Daddy

Daddy: (n) diminutive of Dad

Approaching my produce man at the grocery store, I asked:

“When is watermelon season?”

Without thinking, he replied, “When the watermelon show up.”

I suppose when you practically live in a grocery store, you judge the seasons by what comes off the back of the truck.

In the midst of being a parent, there is a brief vapor of time when your child recognizes you, proclaims you and refers to you as “Daddy.”

It is such a safe, sweet location that you’re tempted to encourage it to expand its borders to broader vistas.

But you can’t mess with it.

It happens during a child’s perfect age–when “Dada” has been abandoned and right before you become the generic “Dad.”

Just hearing the word lets you know how valuable you are to the child.

It gives you a reassuring hug in your soul that he is not plotting, smoking, drinking and thinking of new ways to download pornography.

For after all, you are “Daddy”—”Dada” who has become so familiar that you have gained shape and presence.

Sometimes the word “Daddy” is followed by the young child climbing up on your lap, and without being prompted, giving you a hug around the neck, which lasts a little bit longer than you thought possible.

The little one calling you Daddy believes you to be a god (or at least, Santa Claus’s right-hand man).

He is astounded at how you leave the house and come back with treasures—toys, pizza rolls and little tiny things you promised you’d get if you had time.

Daddy—a word that brings tears to the eyes of any father who knows that soon his power and authority will be challenged by the revolt of adolescence.

But for now, it’s Daddy.

For now, there’s a desire to be close.

For now, the child believes he has come from you and never wants to leave.

Maybe that’s why the Bible tells us that we should approach God by saying, “Abba, Abba.”

Which, by the way, translated from the Greek, means “Daddy, Daddy.”

 

Besiege

Besiege: (v) to purposely surround

Dictionary B

Good intentions are the excuses we are prepared to make when we know, deep in our hearts, that we may just be interfering.

It really comes down to two words: hug or surround.

What is the difference? If you’re standing at a distance, they can appear to be the same thing:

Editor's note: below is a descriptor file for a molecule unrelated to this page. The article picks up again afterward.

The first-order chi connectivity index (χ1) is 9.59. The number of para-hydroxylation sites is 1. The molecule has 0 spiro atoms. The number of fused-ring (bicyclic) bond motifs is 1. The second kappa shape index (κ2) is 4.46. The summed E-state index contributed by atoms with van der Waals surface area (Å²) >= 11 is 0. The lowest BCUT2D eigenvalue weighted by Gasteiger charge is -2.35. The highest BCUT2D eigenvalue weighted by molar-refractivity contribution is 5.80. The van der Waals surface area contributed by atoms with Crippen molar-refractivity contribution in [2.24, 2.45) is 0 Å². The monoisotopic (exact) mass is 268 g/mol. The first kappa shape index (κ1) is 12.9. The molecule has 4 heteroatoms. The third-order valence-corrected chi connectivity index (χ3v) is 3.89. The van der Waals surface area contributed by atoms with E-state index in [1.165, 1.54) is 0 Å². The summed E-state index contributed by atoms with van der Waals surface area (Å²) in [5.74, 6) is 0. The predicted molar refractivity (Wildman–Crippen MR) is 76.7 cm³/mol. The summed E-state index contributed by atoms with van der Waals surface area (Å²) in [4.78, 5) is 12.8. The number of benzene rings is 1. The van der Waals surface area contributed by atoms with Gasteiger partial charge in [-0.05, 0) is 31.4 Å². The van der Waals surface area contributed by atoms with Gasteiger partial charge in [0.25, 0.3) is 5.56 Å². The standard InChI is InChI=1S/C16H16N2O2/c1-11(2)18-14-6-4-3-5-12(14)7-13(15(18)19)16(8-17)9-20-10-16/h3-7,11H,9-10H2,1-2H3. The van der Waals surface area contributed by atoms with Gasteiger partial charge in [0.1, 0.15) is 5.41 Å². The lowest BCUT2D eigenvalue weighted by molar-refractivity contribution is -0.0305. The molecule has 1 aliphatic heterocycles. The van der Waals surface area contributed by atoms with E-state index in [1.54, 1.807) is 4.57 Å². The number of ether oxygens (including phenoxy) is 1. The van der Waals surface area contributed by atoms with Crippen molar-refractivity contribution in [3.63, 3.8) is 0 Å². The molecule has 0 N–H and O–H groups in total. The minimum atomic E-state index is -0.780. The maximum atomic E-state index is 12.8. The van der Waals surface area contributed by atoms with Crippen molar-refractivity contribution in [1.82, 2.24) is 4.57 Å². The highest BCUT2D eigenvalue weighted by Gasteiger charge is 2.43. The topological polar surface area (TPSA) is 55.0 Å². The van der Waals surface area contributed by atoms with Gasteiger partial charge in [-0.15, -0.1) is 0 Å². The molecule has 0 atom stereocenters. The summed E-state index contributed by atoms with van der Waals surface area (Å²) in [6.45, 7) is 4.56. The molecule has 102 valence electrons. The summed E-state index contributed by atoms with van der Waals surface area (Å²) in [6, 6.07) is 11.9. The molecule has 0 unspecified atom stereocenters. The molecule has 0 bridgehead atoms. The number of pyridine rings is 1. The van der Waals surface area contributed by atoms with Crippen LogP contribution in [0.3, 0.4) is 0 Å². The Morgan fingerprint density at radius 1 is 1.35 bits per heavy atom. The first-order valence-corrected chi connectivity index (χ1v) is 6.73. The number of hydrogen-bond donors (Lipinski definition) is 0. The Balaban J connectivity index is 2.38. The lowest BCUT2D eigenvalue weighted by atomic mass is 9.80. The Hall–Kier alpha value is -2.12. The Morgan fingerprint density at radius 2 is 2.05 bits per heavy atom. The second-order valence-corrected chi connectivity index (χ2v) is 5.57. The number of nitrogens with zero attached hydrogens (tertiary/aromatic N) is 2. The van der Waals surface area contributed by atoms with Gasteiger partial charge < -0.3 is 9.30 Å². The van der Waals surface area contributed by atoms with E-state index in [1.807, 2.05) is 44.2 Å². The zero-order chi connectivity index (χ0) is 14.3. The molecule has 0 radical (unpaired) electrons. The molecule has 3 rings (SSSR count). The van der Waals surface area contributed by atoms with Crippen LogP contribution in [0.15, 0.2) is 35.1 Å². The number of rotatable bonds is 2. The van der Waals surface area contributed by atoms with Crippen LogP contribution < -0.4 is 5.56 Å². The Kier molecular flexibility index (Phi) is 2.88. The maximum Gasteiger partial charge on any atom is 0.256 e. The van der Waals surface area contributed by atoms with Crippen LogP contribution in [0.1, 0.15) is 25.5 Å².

• In both cases, they resemble an embrace.
  • In both cases, they bring you close to the source of your focus.
  • And in both cases, they temporarily confine others to your moment’s emotion.

But a hug is something you want–or even need.

Being surrounded is the whim of the person who’s decided for you what you need.

You can see, one is quite the opposite of the other.

There is a general weakness in the human race which makes us feel that we are responsible to make other people as devoted, sacred, disturbed or entrenched as we are–even if it doesn’t make them happy.

We don’t want to be a testimony to others–we prefer taking the role of judge and jury.

So in my journey, I’ve discovered that even though I think I have an insight on the predicament or progress of other human beings, I will stand afar and allow them to know that I’m available … but not besieging them with my presence.

Donate Button

Thank you for enjoying Words from Dic(tionary) —  J.R. Practix 

 

Almighty

Words from Dic(tionary)

dictionary with letter A

Almighty: (adj.) having complete power; omnipotent: e.g God Almighty

Not necessary for me. I don’t require anything almighty.

Matter of fact, almighty intimidates me.

The notion that there is any Presence, Being or Force at work which is omnipotent and possesses “all power” is what I would call overkill. After all, my wildest request wouldn’t demand anything more than efficient.

  • Yes, I require an efficient God.
  • I yearn for an efficient government.
  • My finance, talent, family and dreams can be equally as efficient.

To believe that Something, Someone or even the Creator of all things is Almighty is just a childish attempt on our parts to promote a different rendition of “my dad can beat up your dad.”

I need God to be vulnerable. It’s why I love the story of Jesus: God came to earth as a human being, crapped, peed, argued with his family, got unexplained rashes, ended up angering idiots and lost his life at the whim of imbeciles.

Don’t you find that comforting? If Jesus had come on earth and scored fifty points in the basketball game, what use would he have been to me, as I practiced trying to make one free throw?

I know some people contend that they couldn’t worship a God that wasn’t all-powerful. I find it difficult to fathom one who is.

I am completely enamored, in awe and appreciative of a Universal Creator who is somewhat at the mercy … of human free will.